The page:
Dark Universe, the planetarium show at the Royal Observatory, tells the story of how scientists built a picture of the universe – and concluded that a vast majority was “missing”.
The latest immersive spectacular at the Peter Harrison Planetarium at Greenwich’s Royal Observatory is the exquisitely rendered exploration of the structure and history of the universe.
Narrated by Neil deGrasse Tyson, Dark Universe moves from Edwin Hubble’s discovery of an expanding universe to the enigma of dark matter and dark energy.
In between, the design team of astrophysicists and visualisation experts, commissioned by the American Museum of Natural History, take the viewer through time and space in a series of sweeping journeys.
How the story unfolds…
1. In the 1920s, astronomer Edwin Hubble using the 100 inch telescope at the Mount Wilson Observatory discovered more galaxies beyond our Milky Way expanding the known universe 100-fold. By measuring these galaxies he discovered that they were all moving away. The universe was expanding in all directions. Everyone is in the centre of their own universe.
2. The logic of the argument that in the opposite direction in time was contraction. The universe must have been infinitesimally small, triggered into expansion by a phenomenon known as the Big Bang 13billion years ago. The universe has an average temperature only 3C higher than the coldest possible temperature – absolute zero. At the Big Bang, scientists suggest the temperature was 1,000 trillion degrees. The theory challenged the accepted “steady state” theory that proposed everything had been more or less the same forever.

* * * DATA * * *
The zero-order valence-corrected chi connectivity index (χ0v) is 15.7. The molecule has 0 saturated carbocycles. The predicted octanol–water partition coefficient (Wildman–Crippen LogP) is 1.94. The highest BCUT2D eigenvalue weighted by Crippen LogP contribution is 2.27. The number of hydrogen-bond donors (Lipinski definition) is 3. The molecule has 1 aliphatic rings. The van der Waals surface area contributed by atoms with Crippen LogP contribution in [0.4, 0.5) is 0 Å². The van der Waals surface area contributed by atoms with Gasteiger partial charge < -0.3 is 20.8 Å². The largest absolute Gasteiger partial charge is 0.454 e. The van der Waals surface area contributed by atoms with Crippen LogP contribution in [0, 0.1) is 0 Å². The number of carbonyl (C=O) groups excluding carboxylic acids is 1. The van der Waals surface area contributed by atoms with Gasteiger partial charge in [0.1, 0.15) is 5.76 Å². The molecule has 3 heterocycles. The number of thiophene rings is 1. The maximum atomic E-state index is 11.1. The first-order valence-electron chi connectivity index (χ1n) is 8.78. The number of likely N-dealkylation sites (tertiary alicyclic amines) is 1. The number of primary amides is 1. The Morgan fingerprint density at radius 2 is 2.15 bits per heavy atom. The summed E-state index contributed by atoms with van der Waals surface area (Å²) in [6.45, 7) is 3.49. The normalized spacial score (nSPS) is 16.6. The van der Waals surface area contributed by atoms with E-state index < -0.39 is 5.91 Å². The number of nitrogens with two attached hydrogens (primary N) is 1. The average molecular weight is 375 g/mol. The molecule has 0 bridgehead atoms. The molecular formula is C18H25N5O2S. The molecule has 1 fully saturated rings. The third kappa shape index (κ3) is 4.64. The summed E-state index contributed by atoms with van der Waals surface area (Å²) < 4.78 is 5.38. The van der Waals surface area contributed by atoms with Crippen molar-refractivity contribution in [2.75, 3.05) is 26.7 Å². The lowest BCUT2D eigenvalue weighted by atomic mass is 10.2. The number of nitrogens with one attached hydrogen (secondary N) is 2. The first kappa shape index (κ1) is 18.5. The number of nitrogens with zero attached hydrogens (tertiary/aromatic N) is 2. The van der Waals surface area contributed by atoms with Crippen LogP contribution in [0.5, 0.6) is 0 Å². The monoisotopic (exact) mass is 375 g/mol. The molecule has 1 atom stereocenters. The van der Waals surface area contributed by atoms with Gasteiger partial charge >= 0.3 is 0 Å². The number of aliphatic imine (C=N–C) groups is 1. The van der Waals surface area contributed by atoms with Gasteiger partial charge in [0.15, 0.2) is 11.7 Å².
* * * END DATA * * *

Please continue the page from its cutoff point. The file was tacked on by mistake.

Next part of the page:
3. In 1964 in Bell Laboratories, Arno Penzias and Robert Wilson were trying to eliminate interference on their super-sensitive horn antenna. Despite their efforts, they couldn’t silence a low, steady hum that persisted in their receiver. After removing all the known possibilities they came to the conclusion the signal was light from the Big Bang, now known as Cosmic Microwave Background Radiation. The Big Bang theory had proof.
4. A map of the CMBR created by Planck satellite in 2013 shows areas of massive volume and areas that are voids. At the beginning of the universe, the effects of gravity worked on the cluster of loose dust and cloud and brought them together to create clusters of galaxies, stars and planets. But the mass of the visible universe could not account for the expansion.
5. In the 70s, to reconcile the movements of the galaxies with gravity scientists proposed that dark matter was the missing ingredient. This mystery collection of sub-atomic particles comprises about 25% of the universe. In comparison, the visible universe of stuff makes up less than 5%.
6. The rest, 70%, is another mystery phenomenon – dark energy. This accounts for another unexpected quality of the universe discovered in 1998. Rather than slowing down following the Big Bang, the rate of expansion began increasing about 5billion years ago. But dark energy can only be inferred and cannot be detectable by laboratory experiment. Scientists are racing to find the answer to what makes up more than 90% of our universe.
Images from the Dark Universe © American Museum of Natural History